Benefit caps could tip families into homelessness, warns charity

Benefit caps have been imposed on dozens of families in South Tyneside over the last year, new figures show.

Tuesday, 13th November 2018, 1:25 pm
Updated Tuesday, 13th November 2018, 1:29 pm

The vast majority of families capped had children, with housing charity Shelter warning that across the country households are being “tipped into homelessness”.

The latest Department for Work and Pensions figures show that between September 2017 and August this year, 71 families had their housing benefits docked in South Tyneside.

The majority of capped claimants were single parents with children. Couples with children accounted for a further 25% of cases.

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In London, couples with children are limited to an annual income from all benefits of £23,000, or £442 a week. Outside the capital, the cap is lower, at £20,000.

There are lower rates for single parents and households without children.

Some people are exempt from the cap, including those who receive working tax credits, or claim carer’s or guardian’s allowances.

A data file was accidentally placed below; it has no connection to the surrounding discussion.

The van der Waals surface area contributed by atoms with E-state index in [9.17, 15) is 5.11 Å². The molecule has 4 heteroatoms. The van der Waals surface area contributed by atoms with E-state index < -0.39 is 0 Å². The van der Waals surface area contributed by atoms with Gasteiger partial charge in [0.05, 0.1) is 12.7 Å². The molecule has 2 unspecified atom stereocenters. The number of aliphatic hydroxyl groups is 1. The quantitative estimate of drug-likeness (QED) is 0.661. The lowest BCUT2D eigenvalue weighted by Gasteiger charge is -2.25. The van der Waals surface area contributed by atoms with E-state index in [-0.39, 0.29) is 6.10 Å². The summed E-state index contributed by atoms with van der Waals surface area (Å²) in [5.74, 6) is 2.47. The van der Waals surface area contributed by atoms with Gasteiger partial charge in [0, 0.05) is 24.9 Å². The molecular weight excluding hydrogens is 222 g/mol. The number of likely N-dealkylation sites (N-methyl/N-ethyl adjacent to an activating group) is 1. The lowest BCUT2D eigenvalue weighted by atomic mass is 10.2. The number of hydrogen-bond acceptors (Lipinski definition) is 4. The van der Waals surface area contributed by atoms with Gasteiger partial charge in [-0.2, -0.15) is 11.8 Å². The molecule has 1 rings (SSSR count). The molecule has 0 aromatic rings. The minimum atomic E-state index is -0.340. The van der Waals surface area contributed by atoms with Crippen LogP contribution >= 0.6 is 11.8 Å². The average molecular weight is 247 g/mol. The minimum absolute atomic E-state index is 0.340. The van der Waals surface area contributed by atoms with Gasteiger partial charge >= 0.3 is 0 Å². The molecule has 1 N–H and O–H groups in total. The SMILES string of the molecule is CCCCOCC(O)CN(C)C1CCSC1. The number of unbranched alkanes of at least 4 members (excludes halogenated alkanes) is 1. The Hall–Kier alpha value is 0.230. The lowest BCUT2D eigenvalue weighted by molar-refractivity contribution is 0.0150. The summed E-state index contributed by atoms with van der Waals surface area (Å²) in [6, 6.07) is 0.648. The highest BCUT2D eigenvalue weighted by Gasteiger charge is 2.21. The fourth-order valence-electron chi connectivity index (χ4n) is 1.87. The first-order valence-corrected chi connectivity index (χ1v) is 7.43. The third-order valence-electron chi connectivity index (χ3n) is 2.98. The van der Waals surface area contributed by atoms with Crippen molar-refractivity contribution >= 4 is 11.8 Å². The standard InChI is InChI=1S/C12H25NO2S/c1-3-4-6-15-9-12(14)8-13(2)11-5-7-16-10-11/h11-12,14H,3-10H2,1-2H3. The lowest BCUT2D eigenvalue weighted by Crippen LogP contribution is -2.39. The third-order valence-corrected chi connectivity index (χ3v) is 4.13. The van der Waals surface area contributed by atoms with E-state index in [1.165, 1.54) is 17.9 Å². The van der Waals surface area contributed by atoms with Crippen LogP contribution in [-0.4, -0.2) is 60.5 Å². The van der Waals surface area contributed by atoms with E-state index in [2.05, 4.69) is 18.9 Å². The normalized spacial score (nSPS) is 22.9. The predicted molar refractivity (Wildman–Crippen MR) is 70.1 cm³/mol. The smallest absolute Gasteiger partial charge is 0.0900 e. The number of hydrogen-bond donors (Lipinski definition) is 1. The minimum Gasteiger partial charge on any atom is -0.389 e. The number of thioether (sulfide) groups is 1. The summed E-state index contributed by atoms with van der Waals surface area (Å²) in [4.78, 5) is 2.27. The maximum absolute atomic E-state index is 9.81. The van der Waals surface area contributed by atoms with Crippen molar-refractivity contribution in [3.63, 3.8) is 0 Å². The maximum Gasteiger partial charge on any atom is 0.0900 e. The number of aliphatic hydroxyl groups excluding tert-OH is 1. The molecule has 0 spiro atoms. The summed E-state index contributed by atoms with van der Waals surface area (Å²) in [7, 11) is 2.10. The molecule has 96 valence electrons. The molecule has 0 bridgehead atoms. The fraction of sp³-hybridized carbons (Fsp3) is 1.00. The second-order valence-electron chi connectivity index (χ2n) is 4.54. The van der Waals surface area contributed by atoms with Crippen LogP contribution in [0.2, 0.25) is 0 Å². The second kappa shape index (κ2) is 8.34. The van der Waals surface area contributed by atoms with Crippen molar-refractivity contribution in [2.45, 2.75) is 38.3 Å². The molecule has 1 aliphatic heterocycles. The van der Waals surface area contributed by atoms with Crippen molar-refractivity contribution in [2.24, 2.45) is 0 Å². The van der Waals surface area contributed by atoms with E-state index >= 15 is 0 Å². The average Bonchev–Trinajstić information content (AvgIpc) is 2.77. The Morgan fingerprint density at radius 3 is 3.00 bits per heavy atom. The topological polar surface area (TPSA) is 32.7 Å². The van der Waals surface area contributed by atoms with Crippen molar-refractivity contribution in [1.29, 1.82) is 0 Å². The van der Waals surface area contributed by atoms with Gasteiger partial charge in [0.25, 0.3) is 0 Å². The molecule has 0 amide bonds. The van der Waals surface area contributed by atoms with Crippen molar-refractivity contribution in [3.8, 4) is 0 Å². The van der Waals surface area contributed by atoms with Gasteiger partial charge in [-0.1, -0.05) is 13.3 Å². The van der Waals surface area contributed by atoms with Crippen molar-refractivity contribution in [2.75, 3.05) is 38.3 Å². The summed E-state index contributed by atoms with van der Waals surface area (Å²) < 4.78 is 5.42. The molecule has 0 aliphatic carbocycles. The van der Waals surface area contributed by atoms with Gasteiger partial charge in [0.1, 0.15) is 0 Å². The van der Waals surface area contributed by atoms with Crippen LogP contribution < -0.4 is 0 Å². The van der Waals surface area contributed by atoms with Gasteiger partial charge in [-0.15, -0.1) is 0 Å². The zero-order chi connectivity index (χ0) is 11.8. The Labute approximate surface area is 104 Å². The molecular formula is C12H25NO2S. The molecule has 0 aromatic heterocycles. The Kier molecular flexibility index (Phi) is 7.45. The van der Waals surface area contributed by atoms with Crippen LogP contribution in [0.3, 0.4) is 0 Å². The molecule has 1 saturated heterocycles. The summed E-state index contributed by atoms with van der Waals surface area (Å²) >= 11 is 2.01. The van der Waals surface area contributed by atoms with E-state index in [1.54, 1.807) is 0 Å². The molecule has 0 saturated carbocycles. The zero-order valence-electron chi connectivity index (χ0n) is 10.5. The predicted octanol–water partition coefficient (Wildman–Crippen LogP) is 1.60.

Over the last year, 20 households in South Tyneside were docked more than £50 a week.

Since benefit capping was first brought in April 2013, 397 households in South Tyneside have been subject to the measures.

Polly Neate, the chief executive of housing charity Shelter, said: “As these figures show, the brutal benefit cap is continuing to wreak havoc on family life.

“Too many are battling to put food on the table and pay the rent, while others have been tipped into homelessness.

“Surely we should be helping these families up – not making their lives even harder.

“We constantly speak to parents who desperately want to work all the hours they can to avoid the cap, but come up against childcare issues and insecure or part-time hours.

“The cap is cruel and ineffective, and fails to recognise that single parents might face barriers to working.

“The Government needs to lose the ‘one size fits all’ approach and do the right thing by scrapping the cap.”

Louisa McGeehan, director of policy at the Child Poverty Action Group, said: “The benefit cap is increasing child poverty by breaking the link between a family’s needs and the support they receive.”

A spokesman for the Department for Work and Pensions said 70% of households nationally are no longer subject to caps, and that work remains the best route out of poverty.